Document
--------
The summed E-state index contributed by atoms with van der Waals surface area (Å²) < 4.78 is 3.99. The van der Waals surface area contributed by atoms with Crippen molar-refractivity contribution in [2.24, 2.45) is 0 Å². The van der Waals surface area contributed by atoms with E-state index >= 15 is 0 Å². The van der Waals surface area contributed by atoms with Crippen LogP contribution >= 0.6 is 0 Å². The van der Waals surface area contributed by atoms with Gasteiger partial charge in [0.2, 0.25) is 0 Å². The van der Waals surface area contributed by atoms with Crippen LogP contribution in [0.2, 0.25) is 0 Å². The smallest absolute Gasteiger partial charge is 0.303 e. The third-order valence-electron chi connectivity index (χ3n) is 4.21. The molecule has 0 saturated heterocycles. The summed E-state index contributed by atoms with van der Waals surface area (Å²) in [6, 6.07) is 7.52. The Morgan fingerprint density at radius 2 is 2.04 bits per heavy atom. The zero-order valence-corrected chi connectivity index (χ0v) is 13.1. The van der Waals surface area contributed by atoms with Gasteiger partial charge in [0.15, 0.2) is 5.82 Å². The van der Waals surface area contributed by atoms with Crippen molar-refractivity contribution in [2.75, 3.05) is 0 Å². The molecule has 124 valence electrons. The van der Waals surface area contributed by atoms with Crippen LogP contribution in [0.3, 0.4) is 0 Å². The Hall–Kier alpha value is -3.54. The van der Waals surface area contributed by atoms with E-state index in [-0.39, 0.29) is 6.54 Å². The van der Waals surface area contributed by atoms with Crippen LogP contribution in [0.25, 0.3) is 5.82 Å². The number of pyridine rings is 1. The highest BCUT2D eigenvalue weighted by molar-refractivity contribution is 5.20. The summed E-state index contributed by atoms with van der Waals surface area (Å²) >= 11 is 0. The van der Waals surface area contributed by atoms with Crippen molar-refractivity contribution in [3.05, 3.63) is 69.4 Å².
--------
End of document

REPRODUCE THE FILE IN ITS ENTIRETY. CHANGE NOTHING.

The summed E-state index contributed by atoms with van der Waals surface area (Å²) < 4.78 is 3.99. The van der Waals surface area contributed by atoms with Crippen molar-refractivity contribution in [2.24, 2.45) is 0 Å². The van der Waals surface area contributed by atoms with E-state index >= 15 is 0 Å². The van der Waals surface area contributed by atoms with Crippen LogP contribution >= 0.6 is 0 Å². The van der Waals surface area contributed by atoms with Gasteiger partial charge in [0.2, 0.25) is 0 Å². The van der Waals surface area contributed by atoms with Crippen LogP contribution in [0.2, 0.25) is 0 Å². The smallest absolute Gasteiger partial charge is 0.303 e. The third-order valence-electron chi connectivity index (χ3n) is 4.21. The molecule has 0 saturated heterocycles. The summed E-state index contributed by atoms with van der Waals surface area (Å²) in [6, 6.07) is 7.52. The Morgan fingerprint density at radius 2 is 2.04 bits per heavy atom. The zero-order valence-corrected chi connectivity index (χ0v) is 13.1. The van der Waals surface area contributed by atoms with Gasteiger partial charge in [0.15, 0.2) is 5.82 Å². The van der Waals surface area contributed by atoms with Crippen molar-refractivity contribution in [2.75, 3.05) is 0 Å². The molecule has 124 valence electrons. The van der Waals surface area contributed by atoms with Crippen LogP contribution in [0.3, 0.4) is 0 Å². The Hall–Kier alpha value is -3.54. The van der Waals surface area contributed by atoms with E-state index in [-0.39, 0.29) is 6.54 Å². The van der Waals surface area contributed by atoms with Crippen LogP contribution in [0.25, 0.3) is 5.82 Å². The number of pyridine rings is 1. The highest BCUT2D eigenvalue weighted by molar-refractivity contribution is 5.20. The summed E-state index contributed by atoms with van der Waals surface area (Å²) >= 11 is 0. The van der Waals surface area contributed by atoms with Crippen molar-refractivity contribution in [3.05, 3.63) is 69.4 Å².